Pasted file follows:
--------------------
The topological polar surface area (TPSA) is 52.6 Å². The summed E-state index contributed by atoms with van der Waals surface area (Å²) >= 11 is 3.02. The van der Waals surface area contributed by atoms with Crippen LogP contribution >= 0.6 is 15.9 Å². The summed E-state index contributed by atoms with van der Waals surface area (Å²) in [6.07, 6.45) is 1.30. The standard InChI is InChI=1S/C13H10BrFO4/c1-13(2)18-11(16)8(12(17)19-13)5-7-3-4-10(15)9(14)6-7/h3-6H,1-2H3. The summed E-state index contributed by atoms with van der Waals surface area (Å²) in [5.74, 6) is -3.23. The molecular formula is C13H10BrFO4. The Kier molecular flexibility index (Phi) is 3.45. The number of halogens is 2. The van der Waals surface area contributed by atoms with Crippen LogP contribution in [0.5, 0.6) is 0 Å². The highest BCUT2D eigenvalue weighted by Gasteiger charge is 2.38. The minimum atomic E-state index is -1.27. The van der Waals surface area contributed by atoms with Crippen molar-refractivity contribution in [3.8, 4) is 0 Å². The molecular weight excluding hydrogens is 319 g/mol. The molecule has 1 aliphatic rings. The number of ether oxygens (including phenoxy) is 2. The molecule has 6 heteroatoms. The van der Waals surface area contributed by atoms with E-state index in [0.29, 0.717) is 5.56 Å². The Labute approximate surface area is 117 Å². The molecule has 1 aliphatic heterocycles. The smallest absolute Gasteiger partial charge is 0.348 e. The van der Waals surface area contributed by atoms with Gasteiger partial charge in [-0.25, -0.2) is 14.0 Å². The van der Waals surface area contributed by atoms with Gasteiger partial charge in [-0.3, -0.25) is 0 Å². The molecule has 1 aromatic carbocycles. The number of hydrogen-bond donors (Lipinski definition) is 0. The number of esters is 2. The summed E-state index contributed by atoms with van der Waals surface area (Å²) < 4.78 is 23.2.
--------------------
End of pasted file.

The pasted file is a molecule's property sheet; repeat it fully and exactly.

The topological polar surface area (TPSA) is 52.6 Å². The summed E-state index contributed by atoms with van der Waals surface area (Å²) >= 11 is 3.02. The van der Waals surface area contributed by atoms with Crippen LogP contribution >= 0.6 is 15.9 Å². The summed E-state index contributed by atoms with van der Waals surface area (Å²) in [6.07, 6.45) is 1.30. The standard InChI is InChI=1S/C13H10BrFO4/c1-13(2)18-11(16)8(12(17)19-13)5-7-3-4-10(15)9(14)6-7/h3-6H,1-2H3. The summed E-state index contributed by atoms with van der Waals surface area (Å²) in [5.74, 6) is -3.23. The molecular formula is C13H10BrFO4. The Kier molecular flexibility index (Phi) is 3.45. The number of halogens is 2. The van der Waals surface area contributed by atoms with Crippen LogP contribution in [0.5, 0.6) is 0 Å². The highest BCUT2D eigenvalue weighted by Gasteiger charge is 2.38. The minimum atomic E-state index is -1.27. The van der Waals surface area contributed by atoms with Crippen molar-refractivity contribution in [3.8, 4) is 0 Å². The molecular weight excluding hydrogens is 319 g/mol. The molecule has 1 aliphatic rings. The number of ether oxygens (including phenoxy) is 2. The molecule has 6 heteroatoms. The van der Waals surface area contributed by atoms with E-state index in [0.29, 0.717) is 5.56 Å². The Labute approximate surface area is 117 Å². The molecule has 1 aliphatic heterocycles. The smallest absolute Gasteiger partial charge is 0.348 e. The van der Waals surface area contributed by atoms with Gasteiger partial charge in [-0.25, -0.2) is 14.0 Å². The van der Waals surface area contributed by atoms with Gasteiger partial charge in [-0.3, -0.25) is 0 Å². The molecule has 1 aromatic carbocycles. The number of hydrogen-bond donors (Lipinski definition) is 0. The number of esters is 2. The summed E-state index contributed by atoms with van der Waals surface area (Å²) < 4.78 is 23.2.